In this work we present a protocol for self-synchronized duty-cycling in wireless sensor networks with energy harvesting capabilities. The protocol is implemented in Wiselib, a library of generic algorithms for sensor networks. Simulations are conducted with the sensor network simulator Shawn. Read More

We analyze the problem of packing squares in an online fashion: Given a semi-infinite strip of width 1 and an unknown sequence of squares of side length in [0,1] that arrive from above, one at a time. The objective is to pack these items as they arrive, minimizing the resulting height. Just like in the classical game of Tetris, each square must be moved along a collision-free path to its final destination. Read More

We present a synchronization algorithm to let nodes in a sensor network simultaneously execute a task at a given point in time. In contrast to other time synchronization algorithms we do not provide a global time basis that is shared on all nodes. Instead, any node in the network can spontaneously initiate a process that allows the simultaneous execution of arbitrary tasks. Read More

An n-town, for a natural number n, is a group of n buildings, each occupying a distinct position on a 2-dimensional integer grid. If we measure the distance between two buildings along the axis-parallel street grid, then an n-town has optimal shape if the sum of all pairwise Manhattan distances is minimized. This problem has been studied for cities, i. Read More

We present a sensor network testbed that monitors a hallway. It consists of 120 load sensors and 29 passive infrared sensors (PIRs), connected to 30 wireless sensor nodes. There are also 29 LEDs and speakers installed, operating as actuators, and enabling a direct interaction between the testbed and passers-by. Read More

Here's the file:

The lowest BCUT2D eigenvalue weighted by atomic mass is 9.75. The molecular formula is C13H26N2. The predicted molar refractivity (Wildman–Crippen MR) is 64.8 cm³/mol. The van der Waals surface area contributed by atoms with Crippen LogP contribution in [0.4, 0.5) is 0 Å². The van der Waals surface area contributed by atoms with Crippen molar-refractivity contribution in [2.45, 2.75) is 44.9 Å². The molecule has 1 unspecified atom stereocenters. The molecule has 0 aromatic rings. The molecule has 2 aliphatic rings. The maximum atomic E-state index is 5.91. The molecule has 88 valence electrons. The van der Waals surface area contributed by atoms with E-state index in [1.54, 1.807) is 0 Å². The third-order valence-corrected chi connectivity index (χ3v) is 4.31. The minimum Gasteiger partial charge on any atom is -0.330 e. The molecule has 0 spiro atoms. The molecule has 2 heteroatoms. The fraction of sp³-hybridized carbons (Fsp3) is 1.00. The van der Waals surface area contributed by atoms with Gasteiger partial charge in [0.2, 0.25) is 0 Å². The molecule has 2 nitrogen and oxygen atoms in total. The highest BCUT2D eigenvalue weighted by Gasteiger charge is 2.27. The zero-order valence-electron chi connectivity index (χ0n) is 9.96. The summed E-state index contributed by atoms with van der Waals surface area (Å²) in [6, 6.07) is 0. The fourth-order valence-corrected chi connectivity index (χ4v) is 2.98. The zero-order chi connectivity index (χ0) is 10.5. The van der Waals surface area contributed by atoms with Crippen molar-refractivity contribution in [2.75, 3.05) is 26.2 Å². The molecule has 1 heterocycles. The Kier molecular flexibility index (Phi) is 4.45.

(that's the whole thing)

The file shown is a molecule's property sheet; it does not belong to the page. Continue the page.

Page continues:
We study connectivity relations among points, where the precise location of each input point lies in a region of uncertainty. We distinguish two fundamental scenarios under which uncertainty arises. In the favorable Best-Case Uncertainty (BU), each input point can be chosen from a given set to yield the best possible objective value. Read More

We investigate the problem of creating fast evacuation plans for buildings that are modeled as grid polygons, possibly containing exponentially many cells. We study this problem in two contexts: the ``confluent'' context in which the routes to exits remain fixed over time, and the ``non-confluent'' context in which routes may change. Confluent evacuation plans are simpler to carry out, as they allocate contiguous regions to exits; non-confluent allocation can possibly create faster evacuation plans. Read More

We show that deciding whether a given set of circles can be packed into a rectangle, an equilateral triangle, or a unit square are NP-hard problems, settling the complexity of these natural packing problems. On the positive side, we show that any set of circles of total area 1 can be packed into a square of size 4/\sqrt{pi}=2.2567. Read More

In recent years, tremendous progress has been made in understanding the dynamics of vehicle traffic flow and traffic congestion by interpreting traffic as a multi-particle system. This helps to explain the onset and persistence of many undesired phenomena, e.g. Read More

Every year, the computing resources available on dynamically partially reconfigurable devices increase enormously. In the near future, we expect many applications to run on a single reconfigurable device. In this paper, we present a concept for multitasking on dynamically partially reconfigurable systems called virtual area management. Read More